What’s the most high pressure situation you’ve ever experienced? Could you relive it over and over in the same day- or for a career? That’s what Sedgwick County in Wichita, Kansas, employs 60 to 100 Emergency 911 Operators to do. Serving a population of 463,800, dispatchers take calls for every imaginable situation, and then route those calls to the correct department in seconds.
These are unique individuals, this is a very high-pressure, high-stress position. The volume of calls alone can be staggering. These are critical services with life-and-death circumstances.
Mike Mueller, Employment Manager, Sedgwick County
Sedgwick County Emergency 911 Operators receive calls from distressed people all over the community, whether it be for emergency rescue calls, police, fire, or ambulance. Every operator has two or three computer screens in front of them, a telephone, and foot switches to help route calls to the right place. Not everybody can handle that kind of intensity. Mike Mueller, Employment Manager, knows it takes a very special type of person to fill the job and do it well.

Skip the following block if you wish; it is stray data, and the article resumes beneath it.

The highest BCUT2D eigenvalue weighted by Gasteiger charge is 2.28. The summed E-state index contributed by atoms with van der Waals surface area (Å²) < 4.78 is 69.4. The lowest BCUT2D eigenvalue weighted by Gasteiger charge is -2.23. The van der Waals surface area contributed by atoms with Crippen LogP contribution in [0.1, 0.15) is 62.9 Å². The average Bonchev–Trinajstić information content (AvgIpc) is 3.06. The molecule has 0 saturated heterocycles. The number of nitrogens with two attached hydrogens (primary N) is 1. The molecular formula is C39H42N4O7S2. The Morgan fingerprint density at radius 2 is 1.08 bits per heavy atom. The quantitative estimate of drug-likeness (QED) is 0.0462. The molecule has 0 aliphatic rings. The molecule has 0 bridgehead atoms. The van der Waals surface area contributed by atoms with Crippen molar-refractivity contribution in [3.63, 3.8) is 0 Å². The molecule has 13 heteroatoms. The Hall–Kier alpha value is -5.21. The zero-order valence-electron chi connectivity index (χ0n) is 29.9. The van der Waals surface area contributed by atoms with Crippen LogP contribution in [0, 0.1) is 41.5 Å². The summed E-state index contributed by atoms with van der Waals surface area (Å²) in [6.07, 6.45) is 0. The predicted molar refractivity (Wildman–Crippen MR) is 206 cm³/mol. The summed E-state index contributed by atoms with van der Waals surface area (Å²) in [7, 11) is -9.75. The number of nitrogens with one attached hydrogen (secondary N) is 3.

Sedgwick County administers a myriad of psychological profiles and tests to any potential new hire for the 911 Operator position. Mueller relies on the Wonderlic assessment to help identify people with an advanced ability to retain key information that could become critical in a high-stakes situation.
Learning the mountain of policies and procedures (and practicing them on the fly) means potential Sedgwick County emergency call dispatchers go through a 12-week training academy. The Wonderlic test helps Mueller determine how well his applicants will respond to training.
“Each department has different procedures, different things that need to be done in an emergency situation,” Mueller explains. “The dispatcher needs to know who to dispatch: police, fire, an ambulance- or all three.”
Mueller says that the Wonderlic test also gives him peace of mind, knowing that making the right hiring choices will save lives.
“The Training Director depends largely on the Wonderlic test to determine who is going to succeed and who isn’t. He looks seriously at it, relies heavily on it, and won’t recommend that we hire someone who doesn’t pass,” Mueller says. “It makes his job much, much easier.”